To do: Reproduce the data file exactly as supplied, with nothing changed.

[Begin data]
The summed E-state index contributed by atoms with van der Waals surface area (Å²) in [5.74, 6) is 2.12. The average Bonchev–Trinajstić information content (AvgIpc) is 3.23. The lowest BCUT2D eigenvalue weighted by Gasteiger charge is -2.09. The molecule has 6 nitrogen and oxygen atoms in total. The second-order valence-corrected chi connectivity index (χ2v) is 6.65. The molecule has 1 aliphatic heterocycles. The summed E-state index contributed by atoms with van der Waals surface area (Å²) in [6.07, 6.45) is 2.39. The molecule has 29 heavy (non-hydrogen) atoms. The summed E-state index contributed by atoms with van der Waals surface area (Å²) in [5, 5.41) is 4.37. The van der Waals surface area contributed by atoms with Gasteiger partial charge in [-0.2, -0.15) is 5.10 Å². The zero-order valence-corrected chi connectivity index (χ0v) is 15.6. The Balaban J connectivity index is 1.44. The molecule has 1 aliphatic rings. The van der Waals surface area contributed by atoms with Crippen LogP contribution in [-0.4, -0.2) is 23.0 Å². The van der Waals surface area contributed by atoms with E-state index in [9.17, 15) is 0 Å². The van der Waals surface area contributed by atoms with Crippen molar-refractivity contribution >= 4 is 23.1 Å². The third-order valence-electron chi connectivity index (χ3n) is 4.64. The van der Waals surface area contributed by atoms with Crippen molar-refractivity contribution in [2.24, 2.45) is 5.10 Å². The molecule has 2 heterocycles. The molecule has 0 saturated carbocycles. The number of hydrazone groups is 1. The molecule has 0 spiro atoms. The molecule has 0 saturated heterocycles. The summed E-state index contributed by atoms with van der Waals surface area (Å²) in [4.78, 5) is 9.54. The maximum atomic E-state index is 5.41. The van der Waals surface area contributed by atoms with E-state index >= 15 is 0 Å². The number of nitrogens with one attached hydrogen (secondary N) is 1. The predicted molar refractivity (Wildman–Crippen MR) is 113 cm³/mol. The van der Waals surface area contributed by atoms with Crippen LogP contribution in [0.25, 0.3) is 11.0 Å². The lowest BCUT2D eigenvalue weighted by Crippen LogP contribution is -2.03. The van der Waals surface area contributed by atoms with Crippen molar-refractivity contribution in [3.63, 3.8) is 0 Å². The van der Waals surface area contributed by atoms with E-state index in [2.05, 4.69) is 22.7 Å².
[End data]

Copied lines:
The summed E-state index contributed by atoms with van der Waals surface area (Å²) in [5.74, 6) is 2.12. The average Bonchev–Trinajstić information content (AvgIpc) is 3.23. The lowest BCUT2D eigenvalue weighted by Gasteiger charge is -2.09. The molecule has 6 nitrogen and oxygen atoms in total. The second-order valence-corrected chi connectivity index (χ2v) is 6.65. The molecule has 1 aliphatic heterocycles. The summed E-state index contributed by atoms with van der Waals surface area (Å²) in [6.07, 6.45) is 2.39. The molecule has 29 heavy (non-hydrogen) atoms. The summed E-state index contributed by atoms with van der Waals surface area (Å²) in [5, 5.41) is 4.37. The van der Waals surface area contributed by atoms with Gasteiger partial charge in [-0.2, -0.15) is 5.10 Å². The zero-order valence-corrected chi connectivity index (χ0v) is 15.6. The Balaban J connectivity index is 1.44. The molecule has 1 aliphatic rings. The van der Waals surface area contributed by atoms with Crippen LogP contribution in [-0.4, -0.2) is 23.0 Å². The van der Waals surface area contributed by atoms with E-state index in [9.17, 15) is 0 Å². The van der Waals surface area contributed by atoms with Crippen molar-refractivity contribution >= 4 is 23.1 Å². The third-order valence-electron chi connectivity index (χ3n) is 4.64. The van der Waals surface area contributed by atoms with Crippen molar-refractivity contribution in [2.24, 2.45) is 5.10 Å². The molecule has 2 heterocycles. The molecule has 0 saturated carbocycles. The number of hydrazone groups is 1. The molecule has 0 spiro atoms. The molecule has 0 saturated heterocycles. The summed E-state index contributed by atoms with van der Waals surface area (Å²) in [4.78, 5) is 9.54. The maximum atomic E-state index is 5.41. The van der Waals surface area contributed by atoms with E-state index >= 15 is 0 Å². The number of nitrogens with one attached hydrogen (secondary N) is 1. The predicted molar refractivity (Wildman–Crippen MR) is 113 cm³/mol. The van der Waals surface area contributed by atoms with Crippen LogP contribution in [0.25, 0.3) is 11.0 Å². The lowest BCUT2D eigenvalue weighted by Crippen LogP contribution is -2.03. The van der Waals surface area contributed by atoms with Crippen molar-refractivity contribution in [3.63, 3.8) is 0 Å². The van der Waals surface area contributed by atoms with E-state index in [2.05, 4.69) is 22.7 Å².